Addressing racism in cardiometabolic health research

Addressing racism in cardiometabolic health research

Pennington Biomedical Research Center hosted Michele Allen, M.D., and Kene Orakwue, MPH for the Forge AHEAD April seminar where they presented on their innovative approaches to combatting health disparities, building on a framework that acknowledges the deep impact that racism has on health outcomes.

Allen, associate professor at the University of Minnesota Medical School and MPI for the C2DREAM Center, provided an in-depth overview of the center’s objectives and methods, emphasizing their proactive stance against racism in health research.

She noted, “We are striving to advance this field… We have significant partnerships with indigenous groups, reflecting our commitment to anti-colonial perspectives and the parallels among indigenous, Black, and immigrant communities.” This underscores the center’s dedication to inclusivity and diversity in health research, acknowledging various dimensions of racism and colonial impacts.

Allen further emphasized the critical need for incorporating a framework that considers racism in health research, stating, “To dismantle racism, we must understand how it functions and manifests, not only within communities but also within our research endeavors.

It is essential for health equity researchers to consider racism both as a social determinant of health and in how it influences our research methodologies.” This serves as a crucial reminder of the systemic nature of racism and its extensive impact on health disparities.

Structural racism and its impact on health outcomes

Orakwue, doctoral student at the University of Minnesota Twin Cities, enhanced the dialogue by introducing a detailed framework demonstrating how structural racism affects health outcomes. Orakwue stressed the need for a structural analysis of racism, stating, “It’s crucial to consider racism at a structural level, as health inequities often emerge not just from momentary snapshots but from longstanding systemic issues.” This insight is vital for understanding the prolonged and systemic nature of health disparities driven by racism.

Orakwue also highlighted the complexity of racism, adding, “Racism manifests in various forms; it upholds white supremacy and different oppressive systems, depending on the targeted population… How do we start to address these multifaceted issues?” Her discussion points to the need for a comprehensive approach to tackle racism effectively.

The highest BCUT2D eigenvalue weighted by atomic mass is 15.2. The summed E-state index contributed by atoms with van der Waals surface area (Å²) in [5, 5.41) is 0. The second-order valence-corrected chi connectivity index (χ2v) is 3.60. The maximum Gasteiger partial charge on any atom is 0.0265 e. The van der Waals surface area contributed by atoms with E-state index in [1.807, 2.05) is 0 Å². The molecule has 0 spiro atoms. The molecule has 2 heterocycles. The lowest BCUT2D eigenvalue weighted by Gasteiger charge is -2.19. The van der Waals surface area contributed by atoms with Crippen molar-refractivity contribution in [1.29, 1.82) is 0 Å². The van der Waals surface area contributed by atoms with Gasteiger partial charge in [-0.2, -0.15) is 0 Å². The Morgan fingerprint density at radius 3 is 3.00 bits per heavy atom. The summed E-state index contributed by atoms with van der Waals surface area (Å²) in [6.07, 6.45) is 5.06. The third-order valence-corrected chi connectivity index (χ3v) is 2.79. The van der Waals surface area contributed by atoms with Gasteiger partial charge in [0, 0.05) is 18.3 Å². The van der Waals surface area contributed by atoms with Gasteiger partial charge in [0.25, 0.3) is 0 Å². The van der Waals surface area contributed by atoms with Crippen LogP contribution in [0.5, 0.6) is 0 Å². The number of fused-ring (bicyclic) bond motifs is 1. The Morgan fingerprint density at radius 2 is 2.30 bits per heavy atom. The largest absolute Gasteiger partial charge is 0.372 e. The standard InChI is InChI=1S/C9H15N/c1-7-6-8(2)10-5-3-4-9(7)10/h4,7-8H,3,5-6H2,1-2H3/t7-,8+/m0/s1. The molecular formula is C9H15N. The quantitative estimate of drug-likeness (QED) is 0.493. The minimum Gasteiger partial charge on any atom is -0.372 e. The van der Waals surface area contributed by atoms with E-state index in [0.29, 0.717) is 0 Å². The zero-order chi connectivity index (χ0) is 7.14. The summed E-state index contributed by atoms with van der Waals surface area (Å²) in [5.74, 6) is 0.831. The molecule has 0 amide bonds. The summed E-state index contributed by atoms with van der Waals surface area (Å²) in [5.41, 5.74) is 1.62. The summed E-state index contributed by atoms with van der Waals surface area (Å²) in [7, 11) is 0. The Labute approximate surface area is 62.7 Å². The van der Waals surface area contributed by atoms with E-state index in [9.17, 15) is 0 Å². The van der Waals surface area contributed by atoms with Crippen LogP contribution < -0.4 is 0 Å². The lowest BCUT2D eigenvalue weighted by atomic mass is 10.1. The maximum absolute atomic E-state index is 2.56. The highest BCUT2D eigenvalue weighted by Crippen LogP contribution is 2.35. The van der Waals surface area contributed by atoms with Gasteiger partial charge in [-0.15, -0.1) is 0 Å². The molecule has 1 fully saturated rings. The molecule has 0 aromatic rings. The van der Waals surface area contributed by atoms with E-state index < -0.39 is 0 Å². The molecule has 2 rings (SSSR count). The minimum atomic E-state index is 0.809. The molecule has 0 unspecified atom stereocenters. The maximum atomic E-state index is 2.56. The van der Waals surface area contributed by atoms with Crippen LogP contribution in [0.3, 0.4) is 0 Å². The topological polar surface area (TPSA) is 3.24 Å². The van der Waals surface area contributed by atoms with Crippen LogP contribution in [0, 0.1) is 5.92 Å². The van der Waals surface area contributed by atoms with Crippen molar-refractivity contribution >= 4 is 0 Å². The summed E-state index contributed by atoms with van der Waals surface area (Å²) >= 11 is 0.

Concluding insights

In her concluding remarks, Allen emphasized the significance of these discussions and frameworks in progressing the battle against health disparities. She affirmed, “This work is foundational to our operations and essential for our continuous efforts to effectively address racial inequities in health. We must persistently refine our understanding and methodologies to ensure our research and interventions are both effective and equitable.”

Facilitating ongoing dialogues on health inequity

These insights from C2DREAM resonate deeply with Forge AHEAD’s mission to challenge health inequities through informed and inclusive research methodologies. By sharing and deliberating on these strategies, Forge AHEAD seeks to deepen the community’s understanding of and engagement with these critical issues.

Engage and discover more

Forge AHEAD invites the community to participate in the upcoming fall seminar series, designed to further explore these and similar themes. This series provides a platform for community members, researchers, and policymakers to actively engage with the challenges and progress in addressing health disparities influenced by systemic racism. We also encourage viewing the recap of our seminar presentations to gain additional insights into how these discussions are evolving and influencing our approach to health equity.

Forge AHEAD is dedicated not only to discussing these issues but also to implementing practical and impactful strategies that address them at the systemic level, ensuring a healthier future for all communities. Join us in this pivotal conversation and be part of the change.

View the recording of the May seminar below: